Margaret Thatcher, in her memoirs, gave fond remembrance to a debate from her early days in the House of Commons. The chamber fell into hilarity around the young MP when she flourished a vital sheet of statistics and declared, "Now I have the latest, red-hot figure." Without levity, Thatcher recalled the evaluation of her candidacy by Conservative selection committees, in those last years of distaff expectations. "Perhaps," she wrote, some of the men there believed a woman's place was away from Parliament, but "it was the women who came nearest to expressing it openly. Not for the first time the simplistic left-wing concept of 'sex discrimination' had got it all wrong."

If you have listened to the diagnoses of the several conditions said to animate former President Clinton, you may be familiar with the sentiment that Senator Hillary Clinton is afflicted with a form of virilism. There is nothing dainty or complaisant to her. She is witnessed as commanding and ambitious, whispered to be lordly and belittling.

If so, Mrs. Clinton disregards her doctors on this one. Seven years ago, campaigning for the seat of Daniel Patrick Moynihan, she was one of the most favorable implantations in the American political record. But competitor Rick Lazio executed a gambit, an affidavit to curtail unfashionable private contributions, with room for another signature, right there on the stage-left podium of his opponent. On tape, the first lady isn't startled by the salient but outraged, a mastermind waylaid by tactics. Clinton and her campaign protested Lazio's approach as the work of a heavy. Her massivity was still, after all, female.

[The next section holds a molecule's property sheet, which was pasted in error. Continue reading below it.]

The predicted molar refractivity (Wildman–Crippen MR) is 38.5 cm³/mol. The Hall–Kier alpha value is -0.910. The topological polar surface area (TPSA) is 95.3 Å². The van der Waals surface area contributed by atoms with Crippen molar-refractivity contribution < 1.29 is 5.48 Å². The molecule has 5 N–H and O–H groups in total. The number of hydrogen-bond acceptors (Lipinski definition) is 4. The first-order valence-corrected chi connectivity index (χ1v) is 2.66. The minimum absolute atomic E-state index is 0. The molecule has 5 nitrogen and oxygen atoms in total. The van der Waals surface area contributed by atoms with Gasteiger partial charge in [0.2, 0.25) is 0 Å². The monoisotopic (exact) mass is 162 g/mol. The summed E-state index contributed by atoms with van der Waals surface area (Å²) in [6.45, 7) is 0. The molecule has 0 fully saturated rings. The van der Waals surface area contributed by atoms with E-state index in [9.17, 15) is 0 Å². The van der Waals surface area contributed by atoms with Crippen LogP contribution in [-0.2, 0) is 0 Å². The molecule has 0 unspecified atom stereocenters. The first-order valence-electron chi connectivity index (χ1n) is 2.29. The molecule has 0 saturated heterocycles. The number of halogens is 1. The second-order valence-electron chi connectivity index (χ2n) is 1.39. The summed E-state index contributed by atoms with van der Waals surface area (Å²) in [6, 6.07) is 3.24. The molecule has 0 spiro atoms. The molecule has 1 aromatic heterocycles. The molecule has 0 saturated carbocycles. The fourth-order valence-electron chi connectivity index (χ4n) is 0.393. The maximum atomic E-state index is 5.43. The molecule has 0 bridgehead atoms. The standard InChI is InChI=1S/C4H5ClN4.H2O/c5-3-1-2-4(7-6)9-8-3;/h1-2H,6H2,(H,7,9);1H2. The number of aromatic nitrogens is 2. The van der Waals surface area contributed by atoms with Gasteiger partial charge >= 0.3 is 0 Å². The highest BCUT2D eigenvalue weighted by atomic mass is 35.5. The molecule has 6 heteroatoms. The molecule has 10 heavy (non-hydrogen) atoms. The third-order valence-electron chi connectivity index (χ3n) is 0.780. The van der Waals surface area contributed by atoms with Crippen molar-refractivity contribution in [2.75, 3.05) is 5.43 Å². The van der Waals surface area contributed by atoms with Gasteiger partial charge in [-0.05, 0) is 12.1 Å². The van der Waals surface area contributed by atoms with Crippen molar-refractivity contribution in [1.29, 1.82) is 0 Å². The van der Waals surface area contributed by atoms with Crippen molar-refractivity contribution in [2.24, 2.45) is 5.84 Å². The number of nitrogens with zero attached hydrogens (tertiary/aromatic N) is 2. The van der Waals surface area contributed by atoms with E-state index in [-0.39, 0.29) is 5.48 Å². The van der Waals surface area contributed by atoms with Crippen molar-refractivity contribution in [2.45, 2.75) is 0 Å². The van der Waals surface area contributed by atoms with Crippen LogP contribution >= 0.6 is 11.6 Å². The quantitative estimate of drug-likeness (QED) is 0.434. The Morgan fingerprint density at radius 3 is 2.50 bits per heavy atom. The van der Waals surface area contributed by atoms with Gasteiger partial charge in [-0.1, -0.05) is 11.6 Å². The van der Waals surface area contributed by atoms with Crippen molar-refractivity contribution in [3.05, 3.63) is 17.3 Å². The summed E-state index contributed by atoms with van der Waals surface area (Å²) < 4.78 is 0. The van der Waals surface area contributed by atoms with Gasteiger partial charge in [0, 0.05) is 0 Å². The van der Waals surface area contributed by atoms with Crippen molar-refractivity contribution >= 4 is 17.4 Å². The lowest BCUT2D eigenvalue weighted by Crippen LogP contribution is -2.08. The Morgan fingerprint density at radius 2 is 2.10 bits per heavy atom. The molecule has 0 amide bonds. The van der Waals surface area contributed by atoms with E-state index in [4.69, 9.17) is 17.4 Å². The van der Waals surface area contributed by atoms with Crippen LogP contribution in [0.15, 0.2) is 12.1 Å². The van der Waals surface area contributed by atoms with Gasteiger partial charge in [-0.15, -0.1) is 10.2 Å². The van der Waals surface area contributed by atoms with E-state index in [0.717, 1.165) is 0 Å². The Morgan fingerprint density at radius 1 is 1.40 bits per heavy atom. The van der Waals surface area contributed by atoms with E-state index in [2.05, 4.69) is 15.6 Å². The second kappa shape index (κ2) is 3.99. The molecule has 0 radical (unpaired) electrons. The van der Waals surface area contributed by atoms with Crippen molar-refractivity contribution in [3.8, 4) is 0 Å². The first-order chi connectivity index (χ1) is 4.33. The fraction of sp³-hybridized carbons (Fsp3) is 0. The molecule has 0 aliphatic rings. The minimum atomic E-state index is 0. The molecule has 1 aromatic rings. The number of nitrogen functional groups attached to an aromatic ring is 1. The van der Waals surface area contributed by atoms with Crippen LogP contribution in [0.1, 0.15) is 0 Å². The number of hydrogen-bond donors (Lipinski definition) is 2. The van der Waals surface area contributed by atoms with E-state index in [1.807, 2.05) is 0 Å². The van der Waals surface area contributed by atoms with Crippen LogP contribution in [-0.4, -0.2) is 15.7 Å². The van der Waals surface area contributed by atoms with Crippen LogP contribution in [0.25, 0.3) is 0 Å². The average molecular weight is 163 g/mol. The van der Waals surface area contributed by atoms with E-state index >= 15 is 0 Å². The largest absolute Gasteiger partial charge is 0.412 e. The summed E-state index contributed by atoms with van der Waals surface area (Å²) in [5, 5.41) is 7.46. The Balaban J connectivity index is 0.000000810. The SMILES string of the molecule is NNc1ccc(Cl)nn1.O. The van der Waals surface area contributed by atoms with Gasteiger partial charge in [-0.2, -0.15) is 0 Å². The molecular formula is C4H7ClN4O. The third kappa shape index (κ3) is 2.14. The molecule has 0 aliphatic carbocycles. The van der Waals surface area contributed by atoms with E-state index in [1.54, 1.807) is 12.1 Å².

Since the midweek chatter has been all about the last Democratic presidential debate. The New York senator was explaining herself on a matter — not quite defending a position as an outwork. Moderator Tim Russert, however, pushed her a little further back than anticipated, and Clinton improvised her way to a redoubt. The other candidates only partly acted on the trip-up, and, too, the question was somewhat off-topic. It may have vexed any of them. What Tuesday night conveyed was that Clinton is not invulnerable.

But, for the impeccable standard, just a scotch or two can vitiate. The Clinton campaign released a video montage titled "The Politics of Pile-On," a montage of opponents speaking Mrs. Clinton's name. Rallying at her alma mater, the senator said, "In so many ways, this all-women's college prepared me to compete in the all-boys' club of presidential politics." Parse that: comparable, but exceptional, but stronger, but delicate, deserving both equal and special consideration. A generation earlier, Margaret Thatcher already knew this opportunism from an adage, Britain's former prime minister embracing her countenance as both iron and a lady.

Michael Ubaldi, October 22, 2007.

Google has acceded to the despot state in provision of internet content to China, allowing the People's Republic to constrict information and limit knowledge. Enter the phrase "human rights" into the search field and, one supposes, Google returns an error page — Did you mean: hunan rice? But that is the great compromise of engagement, the United States encouraging trade and enterprise to induce liberalism. Many concessions are made from engineering to child recreation; Google transgresses the principle of an amendment in high fashion, so headlines come easy.